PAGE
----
People definitely get distracted, Ann. We always had company parties on site and everyone would be in a huge rush to finish up so that they could get to the party - it's very easy to overlook something that way. The parties were a lot of fun and great for employee morale though!
Good lessons indeed! It is always a good idea to review a subcontractors work and I am thinking that probably would have happened if it wasn't so close to a holiday. For some reason it seems that every time we near a holiday - typically competent people that follow procedure and pay attention to detail tend to lose their usual focus in their eagerness to enjoy their time off, which is simply human nature. Ill timing for that particular job to come up right next to a holiday and this story is a good reminder that a job needs to be seen to completion including a final check that it was done properly before leaving it for an extended period of time.
The second lesson of better informed operators and standing orders surprises me. I wonder if that is a product of their corporate culture - I can't think of anywhere I have worked where someone wouldn't have called for engineering assistance rather than to continually burn up all of the spare parts in stock...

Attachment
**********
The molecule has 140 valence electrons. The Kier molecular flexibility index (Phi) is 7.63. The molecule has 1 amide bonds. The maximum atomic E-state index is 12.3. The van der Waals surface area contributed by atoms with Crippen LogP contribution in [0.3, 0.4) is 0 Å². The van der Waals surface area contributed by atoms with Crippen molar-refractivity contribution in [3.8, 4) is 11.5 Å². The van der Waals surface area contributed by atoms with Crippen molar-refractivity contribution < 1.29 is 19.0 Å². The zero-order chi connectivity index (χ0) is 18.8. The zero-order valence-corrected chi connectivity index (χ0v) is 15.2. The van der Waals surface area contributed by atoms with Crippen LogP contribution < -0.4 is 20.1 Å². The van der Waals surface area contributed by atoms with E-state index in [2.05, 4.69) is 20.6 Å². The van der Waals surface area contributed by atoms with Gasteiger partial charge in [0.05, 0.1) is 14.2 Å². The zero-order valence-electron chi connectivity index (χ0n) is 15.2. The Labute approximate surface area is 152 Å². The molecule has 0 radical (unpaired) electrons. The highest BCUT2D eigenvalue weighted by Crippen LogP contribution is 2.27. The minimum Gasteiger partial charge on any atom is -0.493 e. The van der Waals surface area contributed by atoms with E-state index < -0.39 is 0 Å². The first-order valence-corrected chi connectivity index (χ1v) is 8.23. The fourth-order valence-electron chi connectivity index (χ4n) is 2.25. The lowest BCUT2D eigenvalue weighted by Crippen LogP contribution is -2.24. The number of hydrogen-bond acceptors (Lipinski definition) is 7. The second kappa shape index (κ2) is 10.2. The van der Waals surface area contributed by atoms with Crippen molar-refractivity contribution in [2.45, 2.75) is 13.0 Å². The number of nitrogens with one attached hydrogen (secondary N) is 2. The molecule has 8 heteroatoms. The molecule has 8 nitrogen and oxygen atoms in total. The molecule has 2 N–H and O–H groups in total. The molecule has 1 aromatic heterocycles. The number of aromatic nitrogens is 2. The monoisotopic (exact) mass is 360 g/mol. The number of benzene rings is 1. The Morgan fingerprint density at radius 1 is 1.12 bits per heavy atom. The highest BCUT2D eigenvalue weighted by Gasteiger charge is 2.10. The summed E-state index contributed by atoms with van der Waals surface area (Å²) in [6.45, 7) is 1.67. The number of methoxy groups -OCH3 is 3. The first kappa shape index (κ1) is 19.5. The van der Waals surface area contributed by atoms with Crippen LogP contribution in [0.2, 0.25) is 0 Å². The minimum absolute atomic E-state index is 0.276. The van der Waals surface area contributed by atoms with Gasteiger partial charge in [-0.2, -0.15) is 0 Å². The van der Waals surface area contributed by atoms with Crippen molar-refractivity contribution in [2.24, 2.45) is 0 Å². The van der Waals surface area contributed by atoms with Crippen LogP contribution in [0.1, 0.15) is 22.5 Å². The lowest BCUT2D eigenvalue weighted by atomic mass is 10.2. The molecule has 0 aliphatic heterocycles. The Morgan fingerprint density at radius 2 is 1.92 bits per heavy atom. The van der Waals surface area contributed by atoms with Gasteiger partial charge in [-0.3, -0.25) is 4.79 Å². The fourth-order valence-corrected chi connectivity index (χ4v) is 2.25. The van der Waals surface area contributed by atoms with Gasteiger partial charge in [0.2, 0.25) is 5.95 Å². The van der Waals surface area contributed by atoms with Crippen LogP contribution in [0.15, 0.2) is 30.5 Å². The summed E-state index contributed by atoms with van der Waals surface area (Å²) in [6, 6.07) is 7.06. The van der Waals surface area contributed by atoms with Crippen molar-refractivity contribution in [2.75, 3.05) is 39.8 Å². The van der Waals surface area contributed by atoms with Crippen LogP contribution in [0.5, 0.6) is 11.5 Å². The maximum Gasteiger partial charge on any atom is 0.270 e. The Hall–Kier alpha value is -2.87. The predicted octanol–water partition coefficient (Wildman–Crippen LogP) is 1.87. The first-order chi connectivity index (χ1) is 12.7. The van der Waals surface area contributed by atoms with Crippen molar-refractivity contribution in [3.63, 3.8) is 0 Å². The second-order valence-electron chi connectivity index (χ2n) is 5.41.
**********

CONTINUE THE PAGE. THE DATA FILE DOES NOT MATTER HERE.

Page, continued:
A middle school team from Rochester, Mich., has again nabbed the grand prize in the annual international Future City Competition, which drew students from 37 regions of the United States, as well as from England and China.
The word “smart” is becoming the dumbest word around. It has been applied to almost every device and system in our homes. In addition to smartphones and smart meters, we now hear about smart clothing and smart shoes, smart lights, smart homes, smart buildings, and every trendy city today has its smart city project. Just because it has a computer inside and is connected to the Web, does not mean it is smart.
Are you being paid enough? Do you want a better job? According to a recent survey Manpower released just before Engineers Week, employers and engineers don't see eye-to-eye about the state of US engineers' skills and experience.
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